Image of the Earth recovered by the Lunar Orbiter Image Recovery Project. Image Credit: NASA / LOIRP
Between 1966 and 1967 NASA sent five Lunar Orbiter spacecraft to the Moon. Images from these spacecraft were used by mission planners to select the Apollo landing sites on the moon. In the late 1960s, after the Apollo era, Lunar Orbiter analog tapes were placed in storage in Maryland. In the mid-1980s, they were transferred to JPL, under the care of Nancy Evans, co-founder of the NASA Planetary Data System (PDS).
In the late 1980's Nancy and Mark Nelson from Caltech began a project to obtain surplus FR-900 tape drives, refurbish them, and digitize the analog data on the tapes. This project was partially successful in that they were able to obtain raw analog data but due to lack of funding they were unable to continue their efforts.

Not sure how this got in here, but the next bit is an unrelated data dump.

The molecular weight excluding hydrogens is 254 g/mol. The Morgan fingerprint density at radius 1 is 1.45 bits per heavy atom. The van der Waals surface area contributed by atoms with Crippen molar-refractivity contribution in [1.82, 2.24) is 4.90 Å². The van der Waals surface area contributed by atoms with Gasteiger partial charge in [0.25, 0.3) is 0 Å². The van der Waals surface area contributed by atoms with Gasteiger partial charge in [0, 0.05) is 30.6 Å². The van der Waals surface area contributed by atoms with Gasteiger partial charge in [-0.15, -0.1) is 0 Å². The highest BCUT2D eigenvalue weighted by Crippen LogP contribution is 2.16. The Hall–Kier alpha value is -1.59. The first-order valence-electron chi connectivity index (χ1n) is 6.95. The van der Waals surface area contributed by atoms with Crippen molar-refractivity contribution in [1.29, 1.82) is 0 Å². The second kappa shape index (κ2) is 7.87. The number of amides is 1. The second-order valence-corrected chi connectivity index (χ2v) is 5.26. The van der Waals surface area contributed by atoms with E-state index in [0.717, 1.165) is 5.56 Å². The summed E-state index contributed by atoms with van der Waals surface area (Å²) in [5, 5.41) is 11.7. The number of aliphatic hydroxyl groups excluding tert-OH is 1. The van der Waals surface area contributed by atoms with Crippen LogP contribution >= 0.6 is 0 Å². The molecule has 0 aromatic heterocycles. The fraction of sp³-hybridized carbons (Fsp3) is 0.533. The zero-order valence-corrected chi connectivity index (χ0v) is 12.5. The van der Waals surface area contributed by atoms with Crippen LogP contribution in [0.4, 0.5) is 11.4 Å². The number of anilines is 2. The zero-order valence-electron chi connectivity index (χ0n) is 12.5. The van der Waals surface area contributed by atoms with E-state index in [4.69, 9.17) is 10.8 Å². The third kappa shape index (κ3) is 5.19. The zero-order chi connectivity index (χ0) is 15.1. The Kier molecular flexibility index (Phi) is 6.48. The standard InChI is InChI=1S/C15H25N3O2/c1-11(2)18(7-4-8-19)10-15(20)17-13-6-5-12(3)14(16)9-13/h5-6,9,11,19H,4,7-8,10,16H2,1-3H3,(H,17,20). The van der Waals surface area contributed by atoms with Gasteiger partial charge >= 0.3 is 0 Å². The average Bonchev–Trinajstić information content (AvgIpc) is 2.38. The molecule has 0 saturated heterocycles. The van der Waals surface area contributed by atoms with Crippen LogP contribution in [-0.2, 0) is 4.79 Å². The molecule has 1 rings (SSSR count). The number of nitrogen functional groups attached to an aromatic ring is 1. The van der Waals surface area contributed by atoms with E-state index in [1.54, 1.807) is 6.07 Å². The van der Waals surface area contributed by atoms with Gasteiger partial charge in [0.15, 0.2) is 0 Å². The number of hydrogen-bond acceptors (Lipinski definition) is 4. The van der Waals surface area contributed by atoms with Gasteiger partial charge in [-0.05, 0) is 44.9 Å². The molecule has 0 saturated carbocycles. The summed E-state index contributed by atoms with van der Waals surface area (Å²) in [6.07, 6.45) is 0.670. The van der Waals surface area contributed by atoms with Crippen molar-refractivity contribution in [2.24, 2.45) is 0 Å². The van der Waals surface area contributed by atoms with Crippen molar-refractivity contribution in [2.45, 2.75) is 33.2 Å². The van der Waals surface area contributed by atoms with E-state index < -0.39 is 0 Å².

Nancy Evans subsequently retired from JPL and Mark Nelson returned to private industry. They obtained the tape drives as government surplus hardware in an attempt to raise private funds for digitizing the lunar images. They were not able to get the funds and the drives sat in a barn in Sun Valley, CA for the next several decades.
In 2007, Nancy Evans tried to find someone to take the drives. Dennis Wingo heard about this and contacted Keith Cowing. Wingo and Cowng subsequetly obtained the drives and tapes and brought them up to NASA Ames Research Center.
Below are image galleries for the five Lunar Orbiter missions, as well as a collection of other related images.